Cree, Inc. (Nasdaq: CREE), a manufacturer of LED solid-state lighting components, released the results of the first phase of the conversion of its Durham headquarters to LED lighting, which has resulted in the use of 48% less energy than the lights they replaced and plans to convert all lighting at the headquarters and manufacturing facility to LED lighting. The parking lots, entryways, lobby and conference rooms at Cree’s headquarters building are now 100-percent lit by energy-efficient, environmentally friendly XLamp(R) LEDs.That means replacing everything from high-pressure sodium parking-lot lights to the fluorescent tubes in offices and hallways to the spotlights on the flagpole out front.
“Conventional wisdom is that LED lighting is years away from widespread adoption. The truth, however, is that the performance of Cree’s LED technology enables real LED lighting solutions today,” said Chuck Swoboda, Cree chairman and CEO. “The conversion of Cree’s site demonstrates that the LED Lighting Revolution is well underway and will illustrate the benefits in energy savings, maintenance costs and environmental impacts.”
The new LED lights use 48% less energy than the incandescent, fluorescent and high-pressure sodium lights they replaced. Cree began the process in October 2007 and will continue until it replaces the tens of thousands of bulbs and tubes that light the campus, inside and out.
Cree claims that the combination of the energy savings, reduced maintenance and disposal costs and the environmental savings demonstrate that LED lighting is now a real alternative to traditional lighting solutions.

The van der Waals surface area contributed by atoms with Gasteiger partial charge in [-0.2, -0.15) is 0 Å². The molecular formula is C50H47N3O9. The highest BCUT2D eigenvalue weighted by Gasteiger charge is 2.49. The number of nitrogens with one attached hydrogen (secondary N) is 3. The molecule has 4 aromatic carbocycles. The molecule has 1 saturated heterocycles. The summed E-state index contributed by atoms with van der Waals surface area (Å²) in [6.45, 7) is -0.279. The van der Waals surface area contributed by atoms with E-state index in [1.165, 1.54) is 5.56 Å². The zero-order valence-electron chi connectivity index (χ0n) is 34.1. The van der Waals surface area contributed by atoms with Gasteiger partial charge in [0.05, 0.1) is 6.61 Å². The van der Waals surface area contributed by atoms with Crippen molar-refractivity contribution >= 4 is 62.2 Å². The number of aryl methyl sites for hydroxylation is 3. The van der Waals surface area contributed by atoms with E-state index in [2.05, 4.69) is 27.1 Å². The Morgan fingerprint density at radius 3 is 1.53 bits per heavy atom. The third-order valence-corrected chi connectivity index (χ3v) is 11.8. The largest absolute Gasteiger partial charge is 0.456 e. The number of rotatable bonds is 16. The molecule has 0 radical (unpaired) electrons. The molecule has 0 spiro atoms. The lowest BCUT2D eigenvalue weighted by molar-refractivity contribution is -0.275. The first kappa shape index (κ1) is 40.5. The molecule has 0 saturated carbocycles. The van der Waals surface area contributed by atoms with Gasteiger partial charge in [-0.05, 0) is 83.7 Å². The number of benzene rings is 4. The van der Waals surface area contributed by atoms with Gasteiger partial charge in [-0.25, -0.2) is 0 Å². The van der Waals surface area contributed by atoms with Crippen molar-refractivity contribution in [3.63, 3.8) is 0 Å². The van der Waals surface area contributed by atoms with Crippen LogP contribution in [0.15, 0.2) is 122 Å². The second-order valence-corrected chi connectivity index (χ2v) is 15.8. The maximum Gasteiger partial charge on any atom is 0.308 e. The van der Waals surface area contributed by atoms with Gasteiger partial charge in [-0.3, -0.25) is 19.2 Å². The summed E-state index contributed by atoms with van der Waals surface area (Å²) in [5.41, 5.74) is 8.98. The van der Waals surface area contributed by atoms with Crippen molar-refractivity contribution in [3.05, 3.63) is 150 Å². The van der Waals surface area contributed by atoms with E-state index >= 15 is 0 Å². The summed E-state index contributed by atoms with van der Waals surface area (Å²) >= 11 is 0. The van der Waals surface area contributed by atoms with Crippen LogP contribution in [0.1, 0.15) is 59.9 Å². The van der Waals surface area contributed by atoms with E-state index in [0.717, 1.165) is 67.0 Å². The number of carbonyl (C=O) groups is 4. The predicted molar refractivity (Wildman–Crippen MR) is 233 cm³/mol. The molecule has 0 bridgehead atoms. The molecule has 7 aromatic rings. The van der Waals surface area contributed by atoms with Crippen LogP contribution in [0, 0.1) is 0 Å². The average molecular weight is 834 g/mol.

The following table from the LED Workplace website, illustrates the savings that have been obtained in their outdoor lighting.
According to Cree this conversion validates the energy savings, quality of light and reality that LED lighting is now a viable option for business and residential consumers.
On September 13 Cree announced it had achieved R&D results of 129 lumens per watt for a cool-white LED and 99 lumens per watt for a warm-white LED. These are the best results reported for packaged, high-power LEDs.
Another installation cited on the LED Workplace website is that of Sentry Equipment Corporation Oconomowoc, WI. When they decided to build a new facility, a major concern was energy-efficiency and chose LED lighting for most of their lighting.
The building’s original lighting design indicated that the company’s fixtures would require about 75 kW. The company reduced their actual lighting load, however, to only about 30 kW through effective use of daylight and high-efficiency artificial lighting, mainly LED technology.
Sentry estimates the cost for the new lighting technology has an approximate 1.3-year payback. They also project their annual lighting energy costs to be more than $13,000 less than estimated in the original lighting design.
Not all of Sentry’s lighting comes from LEDs. They use some fluorescent lighting. However, LED lighting provides the greatest energy savings. Where the company installed LED lighting, they reduced energy consumption from 14.6 kW in the original plan to an actual consumption of only 3.6 kW. The company’s LED lighting also reduced overall energy consumption since they have a power factor near 90%.
Cree is a market-leading innovator and manufacturer of semiconductors and devices that enhance the value of solid-state lighting, power and communications products by significantly increasing their energy performance and efficiency.
Cree drives its increased performance technology into multiple applications, including exciting alternatives in brighter and more-tunable light for general illumination, backlighting for more-vivid displays, optimized power management for high-current, switch-mode power supplies and variable-speed motors, and more-effective wireless infrastructure for data and voice communications.